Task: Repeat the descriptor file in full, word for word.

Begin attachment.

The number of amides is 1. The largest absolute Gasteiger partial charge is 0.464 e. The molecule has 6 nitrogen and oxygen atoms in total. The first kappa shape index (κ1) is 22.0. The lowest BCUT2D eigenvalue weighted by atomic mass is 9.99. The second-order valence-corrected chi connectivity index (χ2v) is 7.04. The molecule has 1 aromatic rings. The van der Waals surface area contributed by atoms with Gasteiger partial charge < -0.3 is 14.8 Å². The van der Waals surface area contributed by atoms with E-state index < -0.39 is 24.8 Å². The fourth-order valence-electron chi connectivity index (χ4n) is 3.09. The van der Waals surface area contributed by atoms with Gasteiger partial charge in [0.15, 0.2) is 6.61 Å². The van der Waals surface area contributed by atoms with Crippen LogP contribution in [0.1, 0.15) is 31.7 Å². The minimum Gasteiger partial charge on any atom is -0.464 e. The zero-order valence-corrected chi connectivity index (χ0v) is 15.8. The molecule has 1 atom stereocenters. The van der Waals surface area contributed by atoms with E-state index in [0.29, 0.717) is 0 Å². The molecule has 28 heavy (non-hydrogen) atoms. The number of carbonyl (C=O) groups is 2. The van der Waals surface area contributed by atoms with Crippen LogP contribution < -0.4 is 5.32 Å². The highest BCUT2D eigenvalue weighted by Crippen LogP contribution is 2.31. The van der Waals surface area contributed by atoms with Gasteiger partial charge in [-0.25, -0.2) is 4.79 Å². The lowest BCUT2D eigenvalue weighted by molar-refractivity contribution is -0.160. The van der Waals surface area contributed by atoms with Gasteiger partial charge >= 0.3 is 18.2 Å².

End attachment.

The number of amides is 1. The largest absolute Gasteiger partial charge is 0.464 e. The molecule has 6 nitrogen and oxygen atoms in total. The first kappa shape index (κ1) is 22.0. The lowest BCUT2D eigenvalue weighted by atomic mass is 9.99. The second-order valence-corrected chi connectivity index (χ2v) is 7.04. The molecule has 1 aromatic rings. The van der Waals surface area contributed by atoms with Gasteiger partial charge < -0.3 is 14.8 Å². The van der Waals surface area contributed by atoms with E-state index < -0.39 is 24.8 Å². The fourth-order valence-electron chi connectivity index (χ4n) is 3.09. The van der Waals surface area contributed by atoms with Gasteiger partial charge in [0.15, 0.2) is 6.61 Å². The van der Waals surface area contributed by atoms with Crippen LogP contribution in [0.1, 0.15) is 31.7 Å². The minimum Gasteiger partial charge on any atom is -0.464 e. The zero-order valence-corrected chi connectivity index (χ0v) is 15.8. The molecule has 1 atom stereocenters. The van der Waals surface area contributed by atoms with E-state index in [0.29, 0.717) is 0 Å². The molecule has 28 heavy (non-hydrogen) atoms. The number of carbonyl (C=O) groups is 2. The van der Waals surface area contributed by atoms with Crippen LogP contribution < -0.4 is 5.32 Å². The highest BCUT2D eigenvalue weighted by Crippen LogP contribution is 2.31. The van der Waals surface area contributed by atoms with Gasteiger partial charge in [-0.25, -0.2) is 4.79 Å². The lowest BCUT2D eigenvalue weighted by molar-refractivity contribution is -0.160. The van der Waals surface area contributed by atoms with Gasteiger partial charge >= 0.3 is 18.2 Å².